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The In Our Time newsletter: 1848 - The Year of Revolution

Friday 20 January 2012, 10:59

Melvyn Bragg Melvyn Bragg

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Editor's note: In yesterday's programme Melvyn Bragg and his guests discussed 1848, the year that saw Europe engulfed in revolution. As always the programme is available to listen to online or to download and keep - PM.

1848

Hello

I waited for two or three minutes after the programme had finished. I chatted away with the others of course, but I knew that really I was waiting. But nobody said it. I think this is a record and deserves to be noted.

Nobody said "I wish we'd included this..." or "why didn't we have time to do that..." or "we missed out an entire section, or the whole point of it, or the core of the subject, or the meaning of it all..."

There was cautious but modest agreement that, on the whole, given the time and given the fact that it was a radio programme and not a seven-day seminar in Frankfurt, we had covered the field pretty comprehensively.

I wonder if you'd had a coach with a fast set of horses you could have chased the revolutions around Europe in those months, as a sort of revolutionary Grand Tour?

Let's see how they're revolting in Budapest. Off to Venice to see how good they are at it... The programme demonstrated that there are an infinite variety of patterns in history. So many explosions. So little gunfire. So soon over. So much achieved in the long after-effect.

Over the years of this programme the pieces are starting to fall into place, all over the place, and this centre of the 19th century - almost literally - was a big piece of the jigsaw. Perhaps we didn't make enough of the fact that the Communist Manifesto was published in 1848.

But at the time nobody else did either.

Tim Blanning said afterwards that Louis Philippe, in his dash away from Paris, was an old man; he didn't want any blood or any trouble, his son had just died in a bad coach accident and he was tired. He adopted the disguise of a servant and forgot to take any money.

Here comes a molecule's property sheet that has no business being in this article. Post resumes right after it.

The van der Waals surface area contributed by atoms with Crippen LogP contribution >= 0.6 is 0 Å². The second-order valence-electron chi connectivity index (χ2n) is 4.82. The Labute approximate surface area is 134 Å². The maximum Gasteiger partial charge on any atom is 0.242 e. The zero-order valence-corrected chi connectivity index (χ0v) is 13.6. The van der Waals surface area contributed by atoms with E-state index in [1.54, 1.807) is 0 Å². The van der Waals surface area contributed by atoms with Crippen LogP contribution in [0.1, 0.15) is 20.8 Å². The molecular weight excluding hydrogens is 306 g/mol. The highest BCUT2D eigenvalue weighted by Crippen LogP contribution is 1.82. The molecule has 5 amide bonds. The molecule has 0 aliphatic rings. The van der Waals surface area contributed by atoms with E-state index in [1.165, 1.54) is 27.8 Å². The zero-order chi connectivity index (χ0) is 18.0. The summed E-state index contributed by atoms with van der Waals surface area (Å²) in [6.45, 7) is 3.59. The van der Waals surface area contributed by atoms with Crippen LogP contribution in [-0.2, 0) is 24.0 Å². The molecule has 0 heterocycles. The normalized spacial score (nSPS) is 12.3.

When he got to Boulogne he was broke and couldn't find the cash to pay his ticket for the boat. To his great credit, the British Consul in Boulogne dug into his pocket (or were trousers in those days too tight to have pockets; in that case his coat pocket) and brought out the lucre to pay for the passage of a king of the French to safety in England.

He seems to have lived reasonably contentedly ever after; probably, Tim thought, well-subsidised. Or was that tongue in cheek? But certainly someone subsidised him. Claremont House was no Left Bank garret. He is said to have met Metternich on the steps of the British Museum reading room. I do hope that's true.

I decided to go the direct route and not loop around St James's Park today. So I went down Wardour Street and across Shaftesbury Avenue and - behold - walked into the wonderful decorations for the Year of the Dragon in Chinatown. Yellow and red lanterns swaying in the streets everywhere. Gerrard Street itself a carnival.

And then through Trafalgar Square where Leonardo still nestles, and to my right, just along a bit and up a bit, the Royal Academy, where I saw Hockney in all his great Yorkshire pomp the other night, with an exhibition which, in every way, fills that great gallery.

And down to the House of Lords, to be met by several of their Lordships who deeply approved of the revolutions of 1848.

Best wishes

Melvyn Bragg

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    Comment number 1.